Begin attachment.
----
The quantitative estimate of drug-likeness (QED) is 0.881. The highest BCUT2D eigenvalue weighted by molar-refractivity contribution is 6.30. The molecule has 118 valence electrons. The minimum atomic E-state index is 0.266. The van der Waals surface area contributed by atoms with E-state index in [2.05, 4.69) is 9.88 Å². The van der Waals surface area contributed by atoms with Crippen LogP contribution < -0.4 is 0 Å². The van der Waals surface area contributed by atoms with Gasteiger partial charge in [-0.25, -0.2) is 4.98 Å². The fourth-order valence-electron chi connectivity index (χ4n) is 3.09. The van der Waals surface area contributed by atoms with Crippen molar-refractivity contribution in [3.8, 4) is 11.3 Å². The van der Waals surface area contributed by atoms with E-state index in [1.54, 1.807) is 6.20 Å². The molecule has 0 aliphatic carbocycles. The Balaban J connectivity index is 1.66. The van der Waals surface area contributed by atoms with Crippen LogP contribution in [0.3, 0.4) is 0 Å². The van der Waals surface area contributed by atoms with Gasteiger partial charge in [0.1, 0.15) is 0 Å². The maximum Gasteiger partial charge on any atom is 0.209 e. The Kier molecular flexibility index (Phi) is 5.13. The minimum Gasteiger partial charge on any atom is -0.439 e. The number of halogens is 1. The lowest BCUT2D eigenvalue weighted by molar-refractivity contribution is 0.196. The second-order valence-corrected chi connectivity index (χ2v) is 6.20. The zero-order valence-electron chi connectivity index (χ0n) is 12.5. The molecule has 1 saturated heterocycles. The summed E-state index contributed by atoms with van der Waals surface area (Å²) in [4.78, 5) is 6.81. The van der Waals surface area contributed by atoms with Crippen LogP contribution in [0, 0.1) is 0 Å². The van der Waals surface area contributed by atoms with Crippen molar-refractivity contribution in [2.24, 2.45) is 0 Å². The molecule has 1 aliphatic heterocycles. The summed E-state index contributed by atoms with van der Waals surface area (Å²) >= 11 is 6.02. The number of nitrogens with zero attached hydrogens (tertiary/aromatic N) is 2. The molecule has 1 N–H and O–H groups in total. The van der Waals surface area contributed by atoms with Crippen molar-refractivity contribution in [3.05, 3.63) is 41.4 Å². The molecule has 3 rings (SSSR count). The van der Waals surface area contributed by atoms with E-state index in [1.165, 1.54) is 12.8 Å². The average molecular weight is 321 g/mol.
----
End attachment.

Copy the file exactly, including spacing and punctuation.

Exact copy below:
The quantitative estimate of drug-likeness (QED) is 0.881. The highest BCUT2D eigenvalue weighted by molar-refractivity contribution is 6.30. The molecule has 118 valence electrons. The minimum atomic E-state index is 0.266. The van der Waals surface area contributed by atoms with E-state index in [2.05, 4.69) is 9.88 Å². The van der Waals surface area contributed by atoms with Crippen LogP contribution < -0.4 is 0 Å². The van der Waals surface area contributed by atoms with Gasteiger partial charge in [-0.25, -0.2) is 4.98 Å². The fourth-order valence-electron chi connectivity index (χ4n) is 3.09. The van der Waals surface area contributed by atoms with Crippen molar-refractivity contribution in [3.8, 4) is 11.3 Å². The van der Waals surface area contributed by atoms with E-state index in [1.54, 1.807) is 6.20 Å². The molecule has 0 aliphatic carbocycles. The Balaban J connectivity index is 1.66. The van der Waals surface area contributed by atoms with Crippen LogP contribution in [0.3, 0.4) is 0 Å². The van der Waals surface area contributed by atoms with Gasteiger partial charge in [0.1, 0.15) is 0 Å². The maximum Gasteiger partial charge on any atom is 0.209 e. The Kier molecular flexibility index (Phi) is 5.13. The minimum Gasteiger partial charge on any atom is -0.439 e. The number of halogens is 1. The lowest BCUT2D eigenvalue weighted by molar-refractivity contribution is 0.196. The second-order valence-corrected chi connectivity index (χ2v) is 6.20. The zero-order valence-electron chi connectivity index (χ0n) is 12.5. The molecule has 1 saturated heterocycles. The summed E-state index contributed by atoms with van der Waals surface area (Å²) in [4.78, 5) is 6.81. The van der Waals surface area contributed by atoms with Crippen LogP contribution in [0, 0.1) is 0 Å². The van der Waals surface area contributed by atoms with Crippen molar-refractivity contribution in [2.24, 2.45) is 0 Å². The molecule has 1 aliphatic heterocycles. The summed E-state index contributed by atoms with van der Waals surface area (Å²) >= 11 is 6.02. The number of nitrogens with zero attached hydrogens (tertiary/aromatic N) is 2. The molecule has 1 N–H and O–H groups in total. The van der Waals surface area contributed by atoms with Crippen molar-refractivity contribution in [3.05, 3.63) is 41.4 Å². The molecule has 3 rings (SSSR count). The van der Waals surface area contributed by atoms with E-state index in [1.165, 1.54) is 12.8 Å². The average molecular weight is 321 g/mol.